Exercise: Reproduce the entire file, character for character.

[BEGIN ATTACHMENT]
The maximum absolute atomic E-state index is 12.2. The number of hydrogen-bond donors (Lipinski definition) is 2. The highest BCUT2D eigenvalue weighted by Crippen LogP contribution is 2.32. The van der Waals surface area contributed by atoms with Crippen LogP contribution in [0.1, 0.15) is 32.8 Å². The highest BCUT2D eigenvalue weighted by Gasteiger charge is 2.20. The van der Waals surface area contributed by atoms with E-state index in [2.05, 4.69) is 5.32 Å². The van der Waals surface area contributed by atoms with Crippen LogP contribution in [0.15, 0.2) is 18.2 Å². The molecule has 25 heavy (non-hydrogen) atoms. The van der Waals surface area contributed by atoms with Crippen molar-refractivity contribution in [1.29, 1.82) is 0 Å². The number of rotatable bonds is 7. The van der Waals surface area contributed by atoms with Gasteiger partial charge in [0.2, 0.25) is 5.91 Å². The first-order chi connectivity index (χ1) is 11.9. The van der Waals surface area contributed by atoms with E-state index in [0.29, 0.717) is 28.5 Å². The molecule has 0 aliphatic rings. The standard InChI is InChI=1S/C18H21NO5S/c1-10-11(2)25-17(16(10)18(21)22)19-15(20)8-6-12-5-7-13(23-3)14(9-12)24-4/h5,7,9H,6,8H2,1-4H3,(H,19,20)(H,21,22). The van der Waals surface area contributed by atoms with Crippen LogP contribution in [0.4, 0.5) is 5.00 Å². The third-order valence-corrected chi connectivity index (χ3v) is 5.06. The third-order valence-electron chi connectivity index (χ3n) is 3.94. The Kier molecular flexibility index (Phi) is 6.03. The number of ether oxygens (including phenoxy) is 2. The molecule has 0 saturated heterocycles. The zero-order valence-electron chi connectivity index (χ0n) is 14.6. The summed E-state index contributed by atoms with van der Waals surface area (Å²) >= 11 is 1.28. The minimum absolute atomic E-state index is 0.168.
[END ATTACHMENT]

The maximum absolute atomic E-state index is 12.2. The number of hydrogen-bond donors (Lipinski definition) is 2. The highest BCUT2D eigenvalue weighted by Crippen LogP contribution is 2.32. The van der Waals surface area contributed by atoms with Crippen LogP contribution in [0.1, 0.15) is 32.8 Å². The highest BCUT2D eigenvalue weighted by Gasteiger charge is 2.20. The van der Waals surface area contributed by atoms with E-state index in [2.05, 4.69) is 5.32 Å². The van der Waals surface area contributed by atoms with Crippen LogP contribution in [0.15, 0.2) is 18.2 Å². The molecule has 25 heavy (non-hydrogen) atoms. The van der Waals surface area contributed by atoms with Crippen molar-refractivity contribution in [1.29, 1.82) is 0 Å². The number of rotatable bonds is 7. The van der Waals surface area contributed by atoms with Gasteiger partial charge in [0.2, 0.25) is 5.91 Å². The first-order chi connectivity index (χ1) is 11.9. The van der Waals surface area contributed by atoms with E-state index in [0.29, 0.717) is 28.5 Å². The molecule has 0 aliphatic rings. The standard InChI is InChI=1S/C18H21NO5S/c1-10-11(2)25-17(16(10)18(21)22)19-15(20)8-6-12-5-7-13(23-3)14(9-12)24-4/h5,7,9H,6,8H2,1-4H3,(H,19,20)(H,21,22). The van der Waals surface area contributed by atoms with Crippen LogP contribution in [0.4, 0.5) is 5.00 Å². The third-order valence-corrected chi connectivity index (χ3v) is 5.06. The third-order valence-electron chi connectivity index (χ3n) is 3.94. The Kier molecular flexibility index (Phi) is 6.03. The number of ether oxygens (including phenoxy) is 2. The molecule has 0 saturated heterocycles. The zero-order valence-electron chi connectivity index (χ0n) is 14.6. The summed E-state index contributed by atoms with van der Waals surface area (Å²) >= 11 is 1.28. The minimum absolute atomic E-state index is 0.168.